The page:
The Time Machine by H.G. Wells (1895)

V for Vendetta by Alan Moore and David Lloyd (1980’s-1990’s)

We by Yevgeny Zamyatin (1921)

World War Z: An Oral History of the Zombie War by Max Brooks (2006)



Books Read 2007-2010

February 2, 2011 Leave a comment

I didn’t actively keep track of what I read for most of 2007-2008 but towards the end of 2008 I tried to remember what I had read and then I started my list.  I thought I would share it on here so others can comment if they would like on my reading selection.  Many of these books were required reading for my English Lit classes in college.  The first half of the 2010 list definitely is.  Once you get past Bounty, by George Saunders it has all been reading at my own leisure, which is nice, but I do miss the critical class discussions.

2007-2008

Wuthering Heights– Emily Bronte

The Age of Innocence– Edith Wharton

1984– George Orwell

The Red Tent– Anita Diamant

Good Harbor– Anita Diamant

The Picture of Dorian Gray– Oscar Wilde

Atonement– Ian McEwan

A Wrinkle in Time– Madeline L’Engle

The Other Boleyn Girl– Philippa Gregory

Flowers in the Attic– V.C. Andrews

Angels and Demons– Dan Brown

Lucky– Alice Sebold

Burning Bright– Tracy Chevalier

The Lovely Bones– Alice Sebold

Twilight– Stephenie Meyer

The Da Vinci Code– Dan Brown

 

2009

My Antonia-Willa Cather

The Scarlet Letter– Nathaniel Hawthorne

The Bell Jar– Sylvia Plath

Brave New World– Aldous Huxley

Animal Farm– George Orwell

Fahrenheit 451– Ray Bradbury

Pride and Prejudice– Jane Austen

O Pioneers!– Willa Cather

Ashes to Ashes– Tami Hoag

The House of the Seven Gables– Nathaniel Hawthorne

The Queen’s Fool– Philippa Gregory

The Time Traveler’s Wife– Audrey Niffenegger

The Blithedale Romance– Nathaniel Hawthorne

Moby Dick– Herman Melville

Franklin Evans, or The Inebriate– Walt Whitman

Clotel, or The President’s Daughter– William Wells Brown

Ruth Hall– Fanny Fern

The Lost Symbol– Dan Brown

The City of Ember– Jeanne DuPrau

The End of Overeating: Taking Control of the Insatiable American Appetite– David A. Kessler

Open– Andre Agassi

 

2010

Dubliners– James Joyce

Angela’s Ashes– Frank McCourt

Invisible Man– Ralph Ellison

Rabbit, Run– John Updike

The Ghost Writer-Philip Roth

Jazz– Toni Morrison

Angels in America– Tony Kushner

Oronooko– Aphra Behn

Billy Budd, Sailor– Herman Melville

The Metamorphosis– Franz Kafka

The Aspern Papers– Henry James

Ethan Frome– Edith Wharton

The Crying of Lot 49– Thomas Pynchon

Bounty– George Saunders

The Road– Cormac McCarthy

Animal, Vegetable Miracle– Barbara Kingsolver

The Handmaid’s Tale– Margaret Atwood

New Moon– Stephenie Meyer

Eclipse-Stephenie Meyer

Breaking Dawn-Stephenie Meyer

Gone, Baby, Gone– Denis Lehane

And the Band Played On– Randy Shilts (half)

Shutter Island– Denis Lehane

The Song of the Lark-Willa Cather

The Deep End of the Ocean-Jacqueline Mitchard

The French Lieutenant’s Woman-John Fowles

The Girl with the Dragon Tattoo-Steig Larsson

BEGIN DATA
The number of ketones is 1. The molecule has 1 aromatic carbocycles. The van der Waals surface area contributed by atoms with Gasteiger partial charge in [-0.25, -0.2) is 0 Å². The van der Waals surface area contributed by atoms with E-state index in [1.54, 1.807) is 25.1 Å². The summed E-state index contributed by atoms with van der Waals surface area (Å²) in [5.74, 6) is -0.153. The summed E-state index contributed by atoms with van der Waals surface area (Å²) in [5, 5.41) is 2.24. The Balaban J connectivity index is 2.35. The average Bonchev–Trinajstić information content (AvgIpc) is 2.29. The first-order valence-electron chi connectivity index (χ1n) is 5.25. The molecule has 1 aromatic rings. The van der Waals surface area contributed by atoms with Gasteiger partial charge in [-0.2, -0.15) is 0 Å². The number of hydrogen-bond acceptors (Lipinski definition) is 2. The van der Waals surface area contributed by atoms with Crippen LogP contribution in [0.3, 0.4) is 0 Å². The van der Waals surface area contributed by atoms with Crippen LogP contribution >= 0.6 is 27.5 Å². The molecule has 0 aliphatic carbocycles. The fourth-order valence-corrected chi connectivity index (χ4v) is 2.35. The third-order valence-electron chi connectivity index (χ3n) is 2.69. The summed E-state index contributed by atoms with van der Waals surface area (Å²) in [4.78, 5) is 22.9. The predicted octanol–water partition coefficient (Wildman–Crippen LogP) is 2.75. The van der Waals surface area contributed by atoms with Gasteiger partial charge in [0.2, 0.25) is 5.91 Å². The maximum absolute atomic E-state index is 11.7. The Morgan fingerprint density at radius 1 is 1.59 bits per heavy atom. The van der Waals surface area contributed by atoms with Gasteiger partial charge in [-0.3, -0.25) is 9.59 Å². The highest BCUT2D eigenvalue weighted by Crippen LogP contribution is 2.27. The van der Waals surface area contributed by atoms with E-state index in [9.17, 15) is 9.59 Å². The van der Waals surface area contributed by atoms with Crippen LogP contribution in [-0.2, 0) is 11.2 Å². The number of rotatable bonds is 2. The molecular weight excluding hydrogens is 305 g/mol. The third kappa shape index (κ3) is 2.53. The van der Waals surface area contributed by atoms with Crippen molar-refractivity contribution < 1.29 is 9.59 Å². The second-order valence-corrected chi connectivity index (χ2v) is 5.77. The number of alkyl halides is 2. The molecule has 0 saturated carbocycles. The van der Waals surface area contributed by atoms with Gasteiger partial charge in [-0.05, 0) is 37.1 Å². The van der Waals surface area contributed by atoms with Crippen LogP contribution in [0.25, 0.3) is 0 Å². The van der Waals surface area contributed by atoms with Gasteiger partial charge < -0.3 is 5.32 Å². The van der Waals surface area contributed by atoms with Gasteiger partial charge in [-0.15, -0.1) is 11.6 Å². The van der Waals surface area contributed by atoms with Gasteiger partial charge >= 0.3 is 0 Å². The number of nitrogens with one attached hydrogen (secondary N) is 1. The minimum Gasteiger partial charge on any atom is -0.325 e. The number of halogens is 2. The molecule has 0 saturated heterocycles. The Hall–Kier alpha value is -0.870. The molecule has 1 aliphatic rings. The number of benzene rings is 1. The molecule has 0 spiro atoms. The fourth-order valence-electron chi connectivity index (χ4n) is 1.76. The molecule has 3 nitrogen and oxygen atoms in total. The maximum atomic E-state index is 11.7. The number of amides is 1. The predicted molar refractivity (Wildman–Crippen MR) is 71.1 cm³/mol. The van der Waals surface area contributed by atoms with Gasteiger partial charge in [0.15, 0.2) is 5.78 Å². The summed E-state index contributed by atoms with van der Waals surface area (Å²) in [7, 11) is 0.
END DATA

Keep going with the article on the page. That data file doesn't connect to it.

The Girl Who Played With Fire-Steig Larsson

Harry Potter and the Sorcerer’s Stone-J.K.Rowling

Harry Potter and the Chamber of Secrets-J.K.Rowling

Harry Potter and the Prisoner of Azkaban-J.K. Rowling

One Hundred Years of Solitude-Gabriel Garcia Marquez

The Girl Who Kicked the Hornet’s Nest – Steig Larsson

Speak-Laurie Halse Anderson

The Hunger Games– Suzanne Collins

Gabriel’s Angel-Nora Roberts

 

It is so fantastic that I can read the titles of these books and remember where I was, where I lived, who I lived with, who I was friends with and what time of year it was when I read it.  I really value how keeping this list of books read will help me stay in touch with my past.  I don’t want my life to move along without me remembering how I got to where I am today.

Books Can Speak to You

December 20, 2010 1 comment

Saturday I reread an old favorite of mine from junior high and high school that had opened up my world a tiny bit to the experiences other people have.  The way Melinda thinks in the novel felt so real that it seemed like I was absorbed into a journal.  It shows the simple, undeveloped thought of a 14 year old but still manages to go to new levels as we follow her through her year from Hell.

Title: Speak

Author: Laurie Halse Anderson

Year: 1999

Genre: Young Adult/Teens

Themes: Life Struggle, Rape, Depression, Social Status, Fear, Loneliness, Teachers, High School.

I really appreciate the genre of young adult fiction that actually means something profound to the people who read it.  It is books like these that change the way people view the world.  These books speak to the humanity inside all of us.  I commend the author for creating this work and helping to connect young people with their confused feelings.  So many have dealt with difficult things and do not know how to proceed with their lives.  Melinda was extraordinarily strong even though she became withdrawn and depressed.  She clung to what she could in her life.  It only takes that one special person to keep someone from going over the edge.  Her teacher, through very subtle ways, was that place of stability for her.  He gave her an outlet for her fear and anger and without being overbearing he helped her.  It is truly a sad story but you have a feeling Melinda will get through it and she will be okay in the end.

Steig Larsson’s Crime Thrillers

December 10, 2010 Leave a comment

The Millennium Triology

I LOVED these books.  I read them each in less than 4 days.  And they are 500-600 page books.  Wow.  I have never been so sucked into a mystery before as I was throughout this trilogy.  Lisbeth Salander is one of the most interesting characters in modern literature that I have read before.  I am not going to say that these will go down as examples of the best literature of the age but their popularity and bestseller status may.

Finishing the third novel I don’t think I have ever cheered out loud as much I as I did when Advokat Giannini was bringing that bastard Teleborian down on the stand!